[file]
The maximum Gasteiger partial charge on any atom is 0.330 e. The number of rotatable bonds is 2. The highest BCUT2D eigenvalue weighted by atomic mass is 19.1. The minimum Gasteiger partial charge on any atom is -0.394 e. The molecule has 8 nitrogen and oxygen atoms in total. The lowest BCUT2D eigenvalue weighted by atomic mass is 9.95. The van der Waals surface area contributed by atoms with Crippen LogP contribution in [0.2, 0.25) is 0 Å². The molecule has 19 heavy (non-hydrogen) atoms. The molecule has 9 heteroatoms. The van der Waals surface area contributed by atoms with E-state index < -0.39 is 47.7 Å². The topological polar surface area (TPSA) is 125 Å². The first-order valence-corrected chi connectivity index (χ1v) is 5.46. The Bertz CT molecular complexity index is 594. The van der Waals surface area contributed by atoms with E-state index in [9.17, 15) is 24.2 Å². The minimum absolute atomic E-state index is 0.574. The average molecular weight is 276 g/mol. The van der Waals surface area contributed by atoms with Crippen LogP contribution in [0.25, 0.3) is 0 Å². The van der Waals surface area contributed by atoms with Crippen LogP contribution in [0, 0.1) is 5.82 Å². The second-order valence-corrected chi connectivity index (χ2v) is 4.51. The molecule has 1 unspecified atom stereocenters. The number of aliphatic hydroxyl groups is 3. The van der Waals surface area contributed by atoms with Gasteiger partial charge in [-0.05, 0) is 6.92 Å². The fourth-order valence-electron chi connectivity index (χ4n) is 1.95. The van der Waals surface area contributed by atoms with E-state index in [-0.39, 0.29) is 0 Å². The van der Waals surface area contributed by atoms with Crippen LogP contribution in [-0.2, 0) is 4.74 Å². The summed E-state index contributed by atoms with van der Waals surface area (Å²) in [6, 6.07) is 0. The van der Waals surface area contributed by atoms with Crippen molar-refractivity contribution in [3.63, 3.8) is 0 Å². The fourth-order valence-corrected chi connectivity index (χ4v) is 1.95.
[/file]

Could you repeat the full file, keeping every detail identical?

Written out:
The maximum Gasteiger partial charge on any atom is 0.330 e. The number of rotatable bonds is 2. The highest BCUT2D eigenvalue weighted by atomic mass is 19.1. The minimum Gasteiger partial charge on any atom is -0.394 e. The molecule has 8 nitrogen and oxygen atoms in total. The lowest BCUT2D eigenvalue weighted by atomic mass is 9.95. The van der Waals surface area contributed by atoms with Crippen LogP contribution in [0.2, 0.25) is 0 Å². The molecule has 19 heavy (non-hydrogen) atoms. The molecule has 9 heteroatoms. The van der Waals surface area contributed by atoms with E-state index < -0.39 is 47.7 Å². The topological polar surface area (TPSA) is 125 Å². The first-order valence-corrected chi connectivity index (χ1v) is 5.46. The Bertz CT molecular complexity index is 594. The van der Waals surface area contributed by atoms with E-state index in [9.17, 15) is 24.2 Å². The minimum absolute atomic E-state index is 0.574. The average molecular weight is 276 g/mol. The van der Waals surface area contributed by atoms with Crippen LogP contribution in [0.25, 0.3) is 0 Å². The van der Waals surface area contributed by atoms with Crippen LogP contribution in [0, 0.1) is 5.82 Å². The second-order valence-corrected chi connectivity index (χ2v) is 4.51. The molecule has 1 unspecified atom stereocenters. The number of aliphatic hydroxyl groups is 3. The van der Waals surface area contributed by atoms with Gasteiger partial charge in [-0.05, 0) is 6.92 Å². The fourth-order valence-electron chi connectivity index (χ4n) is 1.95. The van der Waals surface area contributed by atoms with E-state index in [-0.39, 0.29) is 0 Å². The van der Waals surface area contributed by atoms with Crippen LogP contribution in [-0.2, 0) is 4.74 Å². The summed E-state index contributed by atoms with van der Waals surface area (Å²) in [6, 6.07) is 0. The van der Waals surface area contributed by atoms with Crippen molar-refractivity contribution in [3.63, 3.8) is 0 Å². The fourth-order valence-corrected chi connectivity index (χ4v) is 1.95.